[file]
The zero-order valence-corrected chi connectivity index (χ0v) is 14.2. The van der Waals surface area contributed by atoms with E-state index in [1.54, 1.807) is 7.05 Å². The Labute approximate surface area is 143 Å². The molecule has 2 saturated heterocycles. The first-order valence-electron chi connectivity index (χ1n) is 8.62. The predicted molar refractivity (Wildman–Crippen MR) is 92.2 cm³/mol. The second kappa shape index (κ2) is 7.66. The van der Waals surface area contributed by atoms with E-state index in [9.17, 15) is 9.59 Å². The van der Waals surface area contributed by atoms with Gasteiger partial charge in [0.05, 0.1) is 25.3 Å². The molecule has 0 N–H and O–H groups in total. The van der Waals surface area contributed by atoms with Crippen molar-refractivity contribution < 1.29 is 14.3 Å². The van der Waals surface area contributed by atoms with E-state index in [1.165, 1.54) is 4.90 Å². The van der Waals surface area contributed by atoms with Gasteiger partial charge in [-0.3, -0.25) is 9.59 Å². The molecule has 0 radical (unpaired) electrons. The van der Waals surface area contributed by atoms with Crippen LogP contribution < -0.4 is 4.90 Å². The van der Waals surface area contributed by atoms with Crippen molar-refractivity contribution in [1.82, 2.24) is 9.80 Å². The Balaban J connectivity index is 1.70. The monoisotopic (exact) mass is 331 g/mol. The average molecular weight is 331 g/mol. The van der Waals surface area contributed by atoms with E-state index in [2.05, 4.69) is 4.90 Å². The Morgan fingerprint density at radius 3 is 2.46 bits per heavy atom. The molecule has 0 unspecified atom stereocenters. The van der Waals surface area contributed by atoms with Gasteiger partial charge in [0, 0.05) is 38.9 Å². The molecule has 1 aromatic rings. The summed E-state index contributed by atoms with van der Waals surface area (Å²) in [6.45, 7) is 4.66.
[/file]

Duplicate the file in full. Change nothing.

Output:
The zero-order valence-corrected chi connectivity index (χ0v) is 14.2. The van der Waals surface area contributed by atoms with E-state index in [1.54, 1.807) is 7.05 Å². The Labute approximate surface area is 143 Å². The molecule has 2 saturated heterocycles. The first-order valence-electron chi connectivity index (χ1n) is 8.62. The predicted molar refractivity (Wildman–Crippen MR) is 92.2 cm³/mol. The second kappa shape index (κ2) is 7.66. The van der Waals surface area contributed by atoms with E-state index in [9.17, 15) is 9.59 Å². The van der Waals surface area contributed by atoms with Gasteiger partial charge in [0.05, 0.1) is 25.3 Å². The molecule has 0 N–H and O–H groups in total. The van der Waals surface area contributed by atoms with Crippen molar-refractivity contribution < 1.29 is 14.3 Å². The van der Waals surface area contributed by atoms with E-state index in [1.165, 1.54) is 4.90 Å². The van der Waals surface area contributed by atoms with Gasteiger partial charge in [-0.3, -0.25) is 9.59 Å². The molecule has 0 radical (unpaired) electrons. The van der Waals surface area contributed by atoms with Crippen LogP contribution < -0.4 is 4.90 Å². The van der Waals surface area contributed by atoms with Crippen molar-refractivity contribution in [1.82, 2.24) is 9.80 Å². The Balaban J connectivity index is 1.70. The monoisotopic (exact) mass is 331 g/mol. The average molecular weight is 331 g/mol. The van der Waals surface area contributed by atoms with E-state index in [2.05, 4.69) is 4.90 Å². The Morgan fingerprint density at radius 3 is 2.46 bits per heavy atom. The molecule has 0 unspecified atom stereocenters. The van der Waals surface area contributed by atoms with Gasteiger partial charge in [0, 0.05) is 38.9 Å². The molecule has 1 aromatic rings. The summed E-state index contributed by atoms with van der Waals surface area (Å²) in [6.45, 7) is 4.66.